Excitement and jubilation after Canada scored its first-ever goal at the Men's World Cup gave way to dismay after Croatia came back with a string of goals to end the team's hopes of reaching the tournament's knockout round.
Fans initially screamed, jumped out of their seats and embraced each other at a sold-out watch party in downtown Toronto Sunday as Alphonso Davies scored the historic goal.
The star winger and Bayern Munich player headed the ball home to give Canada an initial 1-0 lead over Croatia shortly after the first minute of the do-or-die game. Davies' teammates mobbed the 22-year-old from Edmonton by the corner flag and the entire country celebrated.
Nearly a hundred fans at the west-end viewing, most sporting Canada's red and white colours, cheered again during replays of the goal, some shaking their head in disbelief. But the momentum fell flat and fans watched quietly after Croatia struck back with four consecutive goals to win 4-1.
"It is a bit disappointing but I'm proud of the team regardless. They've just got to make the most of it, have fun with it," said Canada fan and former soccer player Dominic Dike. "Everybody's proud, the whole country's proud."
Dike called the squad's strong performance and Davies's goal a "statement" that shows the world Canada can compete in the sport.
"The whole game was a learning experience and it's only going to grow from here," he said, noting he'll continue to cheer for Canada in this World Cup and beyond.
Canada fan Tad Kitaba said he was thrilled by the lone goal he described as historic, adding he couldn't believe the enthusiasm and camaraderie in the room when it happened.
"These are young players and they don't have the world stage experience," said Kitaba. "I'm not disappointed that we lost... they'll move forward and they're going to make it next time around."
Matthew Dicker said Davies's goal "instantly became a Canadian heritage moment."
"It feels about as good as any other [Canadian] sporting moment," he said, adding the goal may be remembered as a pivotal occasion for soccer in Canada. He said the feeling in the room was unforgettable to see people celebrating soccer in Toronto on such a large scale.
The Canadians came into the contest needing at least a point to maintain their hope of advancing out of the group stage. Croatia also needed a win after tying Morocco 0-0 in its opening match.
The Canadians will go home from Qatar after wrapping up tournament play Thursday against Morocco, where they will hope to leave on a winning note. The men did not score or secure a point in Wednesday's 1-0 loss to Belgium, failing to convert a slew of chances despite shining in their first game at the international soccer showcase in 36 years.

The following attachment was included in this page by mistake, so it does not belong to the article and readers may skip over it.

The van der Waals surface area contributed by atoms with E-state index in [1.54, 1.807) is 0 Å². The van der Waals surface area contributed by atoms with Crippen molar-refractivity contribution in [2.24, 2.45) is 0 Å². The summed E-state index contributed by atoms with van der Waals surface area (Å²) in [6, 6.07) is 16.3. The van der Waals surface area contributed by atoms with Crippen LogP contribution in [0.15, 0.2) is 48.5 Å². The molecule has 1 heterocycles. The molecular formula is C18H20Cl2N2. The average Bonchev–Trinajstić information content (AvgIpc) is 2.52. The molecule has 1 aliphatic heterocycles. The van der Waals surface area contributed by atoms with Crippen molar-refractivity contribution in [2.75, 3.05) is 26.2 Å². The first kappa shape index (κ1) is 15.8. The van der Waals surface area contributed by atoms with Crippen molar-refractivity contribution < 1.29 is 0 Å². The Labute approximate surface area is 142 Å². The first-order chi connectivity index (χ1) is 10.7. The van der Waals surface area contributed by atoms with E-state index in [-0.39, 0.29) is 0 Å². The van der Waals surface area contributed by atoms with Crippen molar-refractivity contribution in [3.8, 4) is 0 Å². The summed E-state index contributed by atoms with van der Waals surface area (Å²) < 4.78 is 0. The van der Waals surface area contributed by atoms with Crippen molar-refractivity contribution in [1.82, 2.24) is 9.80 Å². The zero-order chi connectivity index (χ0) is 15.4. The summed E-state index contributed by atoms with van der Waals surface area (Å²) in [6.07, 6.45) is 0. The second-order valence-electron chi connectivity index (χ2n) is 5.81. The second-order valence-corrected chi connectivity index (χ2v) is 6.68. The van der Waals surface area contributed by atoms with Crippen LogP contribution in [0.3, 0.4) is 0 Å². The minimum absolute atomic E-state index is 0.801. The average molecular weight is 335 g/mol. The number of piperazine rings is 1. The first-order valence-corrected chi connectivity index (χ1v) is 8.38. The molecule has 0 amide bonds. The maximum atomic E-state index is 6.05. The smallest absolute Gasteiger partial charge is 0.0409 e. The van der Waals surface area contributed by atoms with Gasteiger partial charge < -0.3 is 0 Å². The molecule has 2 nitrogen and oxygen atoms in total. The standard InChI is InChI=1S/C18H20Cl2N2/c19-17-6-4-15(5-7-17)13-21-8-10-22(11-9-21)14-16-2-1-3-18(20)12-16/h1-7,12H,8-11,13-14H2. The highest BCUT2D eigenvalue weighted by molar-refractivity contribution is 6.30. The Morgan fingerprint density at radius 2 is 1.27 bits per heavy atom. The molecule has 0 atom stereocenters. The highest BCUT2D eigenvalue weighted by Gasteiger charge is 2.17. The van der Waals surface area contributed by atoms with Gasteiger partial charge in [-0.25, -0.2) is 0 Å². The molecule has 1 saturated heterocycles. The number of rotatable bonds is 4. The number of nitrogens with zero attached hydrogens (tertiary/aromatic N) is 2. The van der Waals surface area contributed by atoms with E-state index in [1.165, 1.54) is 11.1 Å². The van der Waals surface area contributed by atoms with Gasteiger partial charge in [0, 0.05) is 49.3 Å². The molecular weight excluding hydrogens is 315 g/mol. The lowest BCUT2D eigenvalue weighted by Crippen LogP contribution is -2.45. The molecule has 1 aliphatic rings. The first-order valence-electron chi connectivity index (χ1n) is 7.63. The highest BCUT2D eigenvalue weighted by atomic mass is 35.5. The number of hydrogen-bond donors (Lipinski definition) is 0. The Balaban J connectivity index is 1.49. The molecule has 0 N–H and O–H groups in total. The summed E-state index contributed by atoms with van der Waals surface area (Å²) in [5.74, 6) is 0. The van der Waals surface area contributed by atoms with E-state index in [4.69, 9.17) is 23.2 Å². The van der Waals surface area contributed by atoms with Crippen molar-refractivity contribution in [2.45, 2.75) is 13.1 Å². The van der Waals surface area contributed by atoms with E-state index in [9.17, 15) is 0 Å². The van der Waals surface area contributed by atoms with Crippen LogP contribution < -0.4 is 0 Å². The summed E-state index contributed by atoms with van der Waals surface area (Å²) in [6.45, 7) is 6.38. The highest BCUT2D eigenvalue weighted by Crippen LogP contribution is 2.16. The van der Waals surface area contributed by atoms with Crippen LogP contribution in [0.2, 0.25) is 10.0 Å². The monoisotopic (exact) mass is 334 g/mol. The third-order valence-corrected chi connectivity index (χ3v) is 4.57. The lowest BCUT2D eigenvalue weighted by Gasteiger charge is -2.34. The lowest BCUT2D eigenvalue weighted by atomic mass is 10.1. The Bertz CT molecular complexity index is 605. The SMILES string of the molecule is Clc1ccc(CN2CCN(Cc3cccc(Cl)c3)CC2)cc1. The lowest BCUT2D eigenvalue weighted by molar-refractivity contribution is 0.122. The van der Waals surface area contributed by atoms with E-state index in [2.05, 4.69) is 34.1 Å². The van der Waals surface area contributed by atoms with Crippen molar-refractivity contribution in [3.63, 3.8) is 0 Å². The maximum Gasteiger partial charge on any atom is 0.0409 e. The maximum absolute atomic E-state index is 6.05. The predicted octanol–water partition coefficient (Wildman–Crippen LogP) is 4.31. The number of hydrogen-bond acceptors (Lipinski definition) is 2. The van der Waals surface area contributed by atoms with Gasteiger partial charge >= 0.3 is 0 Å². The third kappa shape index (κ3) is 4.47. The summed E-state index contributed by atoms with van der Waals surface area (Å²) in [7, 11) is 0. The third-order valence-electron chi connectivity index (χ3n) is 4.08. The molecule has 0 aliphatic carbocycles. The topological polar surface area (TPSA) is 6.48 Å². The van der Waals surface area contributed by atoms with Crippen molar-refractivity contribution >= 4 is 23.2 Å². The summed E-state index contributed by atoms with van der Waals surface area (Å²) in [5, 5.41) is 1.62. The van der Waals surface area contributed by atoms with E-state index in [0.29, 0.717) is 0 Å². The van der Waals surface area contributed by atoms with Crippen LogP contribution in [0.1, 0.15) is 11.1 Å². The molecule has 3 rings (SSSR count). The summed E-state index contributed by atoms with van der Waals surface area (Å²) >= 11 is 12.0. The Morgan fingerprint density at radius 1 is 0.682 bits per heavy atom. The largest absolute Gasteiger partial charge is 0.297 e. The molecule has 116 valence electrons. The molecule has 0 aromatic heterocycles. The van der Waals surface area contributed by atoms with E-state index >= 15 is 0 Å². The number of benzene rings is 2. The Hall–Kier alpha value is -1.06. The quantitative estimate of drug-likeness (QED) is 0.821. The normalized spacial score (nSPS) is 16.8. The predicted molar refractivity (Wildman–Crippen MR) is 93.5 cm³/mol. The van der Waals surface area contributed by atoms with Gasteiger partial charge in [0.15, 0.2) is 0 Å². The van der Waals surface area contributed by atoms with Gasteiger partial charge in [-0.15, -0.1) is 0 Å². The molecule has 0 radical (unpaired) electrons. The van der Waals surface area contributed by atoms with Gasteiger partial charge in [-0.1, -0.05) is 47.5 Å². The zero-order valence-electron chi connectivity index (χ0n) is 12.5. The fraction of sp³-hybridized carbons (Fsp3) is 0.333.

The national squad was unable to score or secure a point in its first trip to the tournament in 1986, exiting after three first-round losses in Mexico.
Lauren Wharton, a soccer player at Toronto's Central Technical School, said it felt great to watch the game alongside only passionate Canadian fans.
"Honestly I wanted to cry," Wharton said, reacting to the goal. "I'm happy that [Davies] got it, ... It just felt right that it was him to score."
It looked like Davies was going to end Canada's World Cup scoring drought in its opener against Belgium Wednesday, but his penalty kick was saved by the Belgian goalkeeper.
Ontario Premier Doug Ford congratulated Davies on Twitter for his goal, saying history had been made.
The crowd erupted in cheers at Montreal's Burgundy Lion pub when Davies put Canada on the board, though the mood shifted after Croatia's comeback.
Stathi Fokas said she was "devastated" by the loss but ultimately happy to be sharing the "proud moment" with her friends.
"It really sucked because I really did not expect for so many goals to be conceded," said Adi Bikkani, another fan. "[Canada] did not control the game enough."
Attendee Nancy Cholette chose to focus on Davies' very emotional" goal.
"I have been following soccer for as long as I can remember and just to think that we scored, and it was 'Phonsie' that scored, it was amazing," she said. "I had tears in my eyes."
This report by The Canadian Press was first published Nov. 27, 2022.
— With files from Marisela Amador in Montreal.
This story was produced with the financial assistance of the Meta and Canadian Press News Fellowship.